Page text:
]. On the other hand, JL and derivate strains are much more expensive than others (Table 1
). Therefore, in developing countries mostly Urabe and Leningrad-3 strain or its derivates were used. The approval of these strains by the corresponding authorities is comprehensible, since the course of aseptic meningitis after vaccination is usually mild and VE seems to be similar to that of the JL strain [24
However, due to high rates of aseptic meningitis, the approval of vaccines containing the Urabe strain was withdrawn in several countries and in 2015 production of the Urabe strain was stopped [26
Application of JL vaccines may cause a higher rate of febrile seizures. This has been observed when the first vaccine had been applied at the age of 16 month or later.
In Germany the “Standing Committee for Vaccination” (STIKO) is the responsible authority for developing current vaccination recommendations. Recommended vaccinations are payed by the legal health insurance companies. Moreover, the Federal Republic of Germany pays the costs resulting from side effects of a vaccination. In Germany vaccines against mumps are available as the MMR and the MMR varicella (MMRV) vaccine (Table 1
). In comparison to MMR, the MMRV vaccine is associated with a higher rate of febrile seizures [27
]. Therefore, pediatricians often suggest simultaneous application of MMR and chicken pox vaccines. However, parents often disagree to pricking their children twice resulting in a lower vaccination quote for VZV vaccine in comparison to MMR [29
]. Nevertheless, a sufficient coverage of MMRV vaccine would lead to a lower number of hospital admissions of children suffering from chicken pox, compared to a low number of hospitalizations resulting from MMRV vaccine leading to febrile seizures [30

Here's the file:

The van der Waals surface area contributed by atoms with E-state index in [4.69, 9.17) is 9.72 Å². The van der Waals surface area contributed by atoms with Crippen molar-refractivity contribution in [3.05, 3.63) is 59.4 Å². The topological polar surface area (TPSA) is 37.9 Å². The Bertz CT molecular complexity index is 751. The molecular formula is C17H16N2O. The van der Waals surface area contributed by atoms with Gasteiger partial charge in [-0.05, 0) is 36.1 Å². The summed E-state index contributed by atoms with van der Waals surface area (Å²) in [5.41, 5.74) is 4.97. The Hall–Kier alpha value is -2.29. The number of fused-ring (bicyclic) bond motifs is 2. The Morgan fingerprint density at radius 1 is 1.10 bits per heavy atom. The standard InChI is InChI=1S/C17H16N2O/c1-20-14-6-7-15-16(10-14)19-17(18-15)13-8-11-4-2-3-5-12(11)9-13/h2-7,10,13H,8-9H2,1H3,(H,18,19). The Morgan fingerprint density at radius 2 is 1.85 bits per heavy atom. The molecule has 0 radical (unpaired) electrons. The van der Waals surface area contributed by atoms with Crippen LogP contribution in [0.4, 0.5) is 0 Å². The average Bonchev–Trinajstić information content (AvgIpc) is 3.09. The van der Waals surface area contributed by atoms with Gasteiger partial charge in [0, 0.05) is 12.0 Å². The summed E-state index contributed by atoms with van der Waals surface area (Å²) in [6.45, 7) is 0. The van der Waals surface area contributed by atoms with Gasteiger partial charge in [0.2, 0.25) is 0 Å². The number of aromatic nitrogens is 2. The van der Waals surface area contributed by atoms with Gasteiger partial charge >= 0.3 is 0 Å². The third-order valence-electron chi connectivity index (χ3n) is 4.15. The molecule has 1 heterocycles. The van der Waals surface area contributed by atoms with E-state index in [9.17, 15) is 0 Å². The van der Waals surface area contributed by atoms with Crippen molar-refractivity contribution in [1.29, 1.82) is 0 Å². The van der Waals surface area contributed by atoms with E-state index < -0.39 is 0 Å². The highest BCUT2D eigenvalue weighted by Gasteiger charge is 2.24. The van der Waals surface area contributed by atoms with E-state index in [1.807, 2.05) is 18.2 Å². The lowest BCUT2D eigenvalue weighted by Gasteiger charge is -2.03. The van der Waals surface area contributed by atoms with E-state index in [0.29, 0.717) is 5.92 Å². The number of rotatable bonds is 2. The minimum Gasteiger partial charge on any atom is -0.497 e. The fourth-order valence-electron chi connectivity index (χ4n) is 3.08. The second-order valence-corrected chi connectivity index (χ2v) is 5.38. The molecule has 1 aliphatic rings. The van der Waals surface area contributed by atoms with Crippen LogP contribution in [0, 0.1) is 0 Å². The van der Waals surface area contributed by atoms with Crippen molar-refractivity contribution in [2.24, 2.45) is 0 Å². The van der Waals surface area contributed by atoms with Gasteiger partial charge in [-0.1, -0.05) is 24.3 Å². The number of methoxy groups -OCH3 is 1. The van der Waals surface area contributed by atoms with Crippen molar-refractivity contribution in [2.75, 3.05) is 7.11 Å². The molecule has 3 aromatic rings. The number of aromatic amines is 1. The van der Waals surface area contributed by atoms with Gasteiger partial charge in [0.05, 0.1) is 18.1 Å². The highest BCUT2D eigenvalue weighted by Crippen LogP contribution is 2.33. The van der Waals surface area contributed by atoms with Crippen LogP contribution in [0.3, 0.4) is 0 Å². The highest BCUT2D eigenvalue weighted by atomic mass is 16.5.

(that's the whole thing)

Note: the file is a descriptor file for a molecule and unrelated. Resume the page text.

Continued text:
]. In contrast to the initial dose of vaccine, application of the second MMRV dose is not associated with a higher number of febrile seizures [31
Within six weeks after being inoculated with MMR vaccine there is an increased risk to develop idiopathic thrombocytopenic purpura (ITP) [32
]. The risk was estimated an ITP pro 40,000 MMR vaccines [33
In a Cochrane analysis there was no association of MMR vaccine with the development of numerous diseases: autism, asthma, leukemia, hay fever, diabetes mellitus type 1, ataxia, M. Crohn, demyelinating diseases and viral infections [32
]. In 1998, the association of the MMR vaccine with autism and M. Crohn had become a political issue. Referring to his current Lancet paper Andrew Wakefield (1998) postulated the association of the MMR vaccine to these diseases when giving public talks, although those associations had not been described in the publication. Twelve years later, the manuscript was retracted by all of his co-authors and the journal. Moreover, the association of the MMR vaccine to autism and M. Crohn was disproved [34
]. Nevertheless, in 2014 the association of MMR vaccine with autism was postulated again [36
]. However, eventually also that manuscript was retracted by the publisher “because of serious concerns about the validity of its conclusion” [37
4. Outbreaks in the Vaccination Age
After vaccination campaigns had been initiated in various populations, mumps outbreaks occurred. Although excluded by the results of a German study [38
], most authors identified waning immunity as the major reason for infection. This finding is plausible because vaccination caused antibody production in general is not as efficient as that induced by natural infection [39
]. Waning immunity after vaccination might be explained by the finding that vaccination does not induce the generation of long lasting response mediated by memory T-cells. In contrast to childhood vaccination, MuV infection induced the formation of persistent polyclonal CD8+
memory T-cells [41
]. Table 2
summarizes the results of studies examining waning immunity.
Although denied in a recent study, genetic mismatch of vaccine and wild type viruses was discussed to facilitate ongoing spread of MuV [14